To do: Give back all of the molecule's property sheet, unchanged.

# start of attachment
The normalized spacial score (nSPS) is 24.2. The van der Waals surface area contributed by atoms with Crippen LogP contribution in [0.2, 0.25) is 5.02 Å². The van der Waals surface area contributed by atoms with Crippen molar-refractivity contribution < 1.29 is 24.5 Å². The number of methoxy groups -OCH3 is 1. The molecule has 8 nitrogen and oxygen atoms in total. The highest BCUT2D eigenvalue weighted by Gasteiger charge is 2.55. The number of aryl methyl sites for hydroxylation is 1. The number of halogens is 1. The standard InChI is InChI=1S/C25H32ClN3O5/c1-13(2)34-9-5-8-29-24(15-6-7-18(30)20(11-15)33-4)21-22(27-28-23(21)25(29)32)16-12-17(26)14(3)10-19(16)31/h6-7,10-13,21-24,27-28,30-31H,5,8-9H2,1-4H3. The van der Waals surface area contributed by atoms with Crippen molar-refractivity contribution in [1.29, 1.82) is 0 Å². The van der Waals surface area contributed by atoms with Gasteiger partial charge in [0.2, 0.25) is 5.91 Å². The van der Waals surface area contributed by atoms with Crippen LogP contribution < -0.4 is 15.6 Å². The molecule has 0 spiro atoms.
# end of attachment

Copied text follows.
The normalized spacial score (nSPS) is 24.2. The van der Waals surface area contributed by atoms with Crippen LogP contribution in [0.2, 0.25) is 5.02 Å². The van der Waals surface area contributed by atoms with Crippen molar-refractivity contribution < 1.29 is 24.5 Å². The number of methoxy groups -OCH3 is 1. The molecule has 8 nitrogen and oxygen atoms in total. The highest BCUT2D eigenvalue weighted by Gasteiger charge is 2.55. The number of aryl methyl sites for hydroxylation is 1. The number of halogens is 1. The standard InChI is InChI=1S/C25H32ClN3O5/c1-13(2)34-9-5-8-29-24(15-6-7-18(30)20(11-15)33-4)21-22(27-28-23(21)25(29)32)16-12-17(26)14(3)10-19(16)31/h6-7,10-13,21-24,27-28,30-31H,5,8-9H2,1-4H3. The van der Waals surface area contributed by atoms with Crippen molar-refractivity contribution in [1.29, 1.82) is 0 Å². The van der Waals surface area contributed by atoms with Gasteiger partial charge in [0.2, 0.25) is 5.91 Å². The van der Waals surface area contributed by atoms with Crippen LogP contribution < -0.4 is 15.6 Å². The molecule has 0 spiro atoms.